Big Ten: A.J. Derby

Big Ten lunchtime links

March, 30, 2012
3/30/12
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Winter is coming.

Big Ten lunchtime links

January, 18, 2012
1/18/12
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So how are your New Year's resolutions faring? Mine was to be more awesome. So far, so good.

Big Ten mailblog

January, 17, 2012
1/17/12
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Bring it.

Nicholas from West Des Moines, Iowa, writes: can we PLEASE get a replacement announced for norm parker already?! ... and why is everyone so concerned with derby leaving? we seem fine at the QB position, shouldn't we be worrying about getting a RB and filling in the gaps left on defense?

Adam Rittenberg: Nicholas, I definitely hear ya on the Norm Parker replacement. Iowa's job posting for an assistant coach expires Jan. 26, so hopefully we'll get an announcement by then. Regarding A.J. Derby's departure, I think the reaction stems more from Iowa losing several players in recent weeks, most notably star running back Marcus Coker. Also, Derby arrived with a ton of hype and immediately became a fan favorite. Fans hate to see highly touted recruits not pan out or transfer, and some see Derby's departure as a sign of a systematic problem at Iowa. But on the whole, I agree that replacing Coker and bolstering the defense, especially the line, are bigger issues for the Hawkeyes right now.


Ed from Rochester Hills, Mich., writes: So the Basketball coach at Iowa throws a chair and Commishioner Delaney's response is "The conference did not ask for, nor did the conference expect, an apology from the coach. The conference is primarily focused on future conduct, not statements of apology." Pat Narduzzi makes a comment about 60 minutes of unnecessary roughness and MSU Athletic Director Mark Hollis is required to admonish the MSU coach by the commish.I am detecting a double standard by Delaney.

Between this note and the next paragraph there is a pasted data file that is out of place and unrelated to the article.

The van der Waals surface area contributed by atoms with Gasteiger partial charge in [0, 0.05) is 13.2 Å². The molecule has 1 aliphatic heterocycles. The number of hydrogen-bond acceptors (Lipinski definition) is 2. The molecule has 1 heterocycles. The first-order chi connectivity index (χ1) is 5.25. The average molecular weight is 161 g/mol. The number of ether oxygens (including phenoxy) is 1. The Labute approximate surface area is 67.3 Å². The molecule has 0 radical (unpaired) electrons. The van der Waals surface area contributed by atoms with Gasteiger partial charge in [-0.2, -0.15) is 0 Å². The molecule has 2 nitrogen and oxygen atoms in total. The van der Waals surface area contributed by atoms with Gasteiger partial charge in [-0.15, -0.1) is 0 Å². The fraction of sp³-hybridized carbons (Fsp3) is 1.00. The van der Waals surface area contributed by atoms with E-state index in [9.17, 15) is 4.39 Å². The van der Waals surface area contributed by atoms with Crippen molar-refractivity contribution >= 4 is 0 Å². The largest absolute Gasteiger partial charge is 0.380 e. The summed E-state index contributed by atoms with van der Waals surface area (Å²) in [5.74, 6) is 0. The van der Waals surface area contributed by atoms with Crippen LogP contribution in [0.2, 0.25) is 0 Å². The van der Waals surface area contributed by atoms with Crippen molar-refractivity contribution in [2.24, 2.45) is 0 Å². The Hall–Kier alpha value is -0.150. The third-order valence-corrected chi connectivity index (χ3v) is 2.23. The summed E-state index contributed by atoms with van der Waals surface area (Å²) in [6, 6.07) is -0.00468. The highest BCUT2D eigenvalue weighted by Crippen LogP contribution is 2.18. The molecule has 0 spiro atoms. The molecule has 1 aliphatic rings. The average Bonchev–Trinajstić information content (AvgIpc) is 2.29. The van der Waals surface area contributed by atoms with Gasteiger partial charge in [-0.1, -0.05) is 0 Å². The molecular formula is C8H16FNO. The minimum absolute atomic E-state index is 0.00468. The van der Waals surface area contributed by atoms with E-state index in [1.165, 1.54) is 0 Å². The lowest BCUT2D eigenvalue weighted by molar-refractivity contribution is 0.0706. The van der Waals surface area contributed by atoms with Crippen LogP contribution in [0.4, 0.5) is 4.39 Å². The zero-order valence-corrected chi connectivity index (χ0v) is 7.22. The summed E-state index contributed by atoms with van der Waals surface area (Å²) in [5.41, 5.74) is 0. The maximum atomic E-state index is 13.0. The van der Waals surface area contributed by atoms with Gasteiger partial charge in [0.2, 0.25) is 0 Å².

Adam Rittenberg: Ed, while you make an interesting point, there are some differences with the Narduzzi situation. For starters, it was a quote to media members rather than an outburst during a game. Also, some interpreted the quote as being directed toward an opponent, Michigan. McCaffery's chair-throwing was done in front of his own team after an argument with officials. The Hawkeyes' opponent, Michigan State, had nothing to do with it. While we can debate whether Narduzzi's comment was taken out of context, you are usually going to see a stronger response from the league to something someone says or does that's directed toward an opponent. You saw similar responses to player unsportslike conduct violations directed toward opponents.


Samuel from Iowa City, Iowa, writes: Adam, to answer your question about coaches, I prefer my coaches have some positive character rather than bad character or zero character. Iowa's Fran McCaffery has not crossed a line in my opinion. Slamming a chair is one thing. Bob Knight style kicking, choking, head butting and throwing chairs onto the court is something different altogether.

Adam Rittenberg: Samuel, thanks for your response. I agree that it's fine for coaches to show some emotion on the sideline. It's an emotional game, and coaches can sometimes light fires under their teams but showing some fire themselves. I don't have a major issue with what McCaffery did. He didn't direct any of it toward Iowa's opponent. But it's something you don't want to see every game or every few games.


Jeff from West Chester, Ohio, writes: Should Purdue fans be concerned that Danny Hope hasn't hired replacements for Emanuel and Elmassian? Signing day is approaching and I fear defensive recruits from the surprisingly good class may waver.

Adam Rittenberg: Jeff, it has been extremely quiet on the Purdue coaching front. The team hasn't officially announced the departures of Gary Emanuel and Phil Elmassian, although neither are listed on the official roster. Although most of Purdue's 2012 class plays offense, recruits always want to know which direction the team is headed on both sides of the ball. Although Purdue didn't have a great year on defense in 2011, Emanuel's ouster is a bit surprising. Danny Hope has a former defensive coordinator, Donn Landholm, still on staff, but he'll be looking to replace two veteran assistants.


Elliot from East Richfield, Minn., writes: With Troy Stoudermire being granted another year for the Minnesota Gophers, the Gophers seem to have their cornerbacks pretty set with Stoudermire and Brock Vereen, among others. However, both safety positions are unsettled.Who do you see emerging at safety for the Gophers? James Manuel and maybe Michael Carter? Maybe some newcomers will get a chance to play?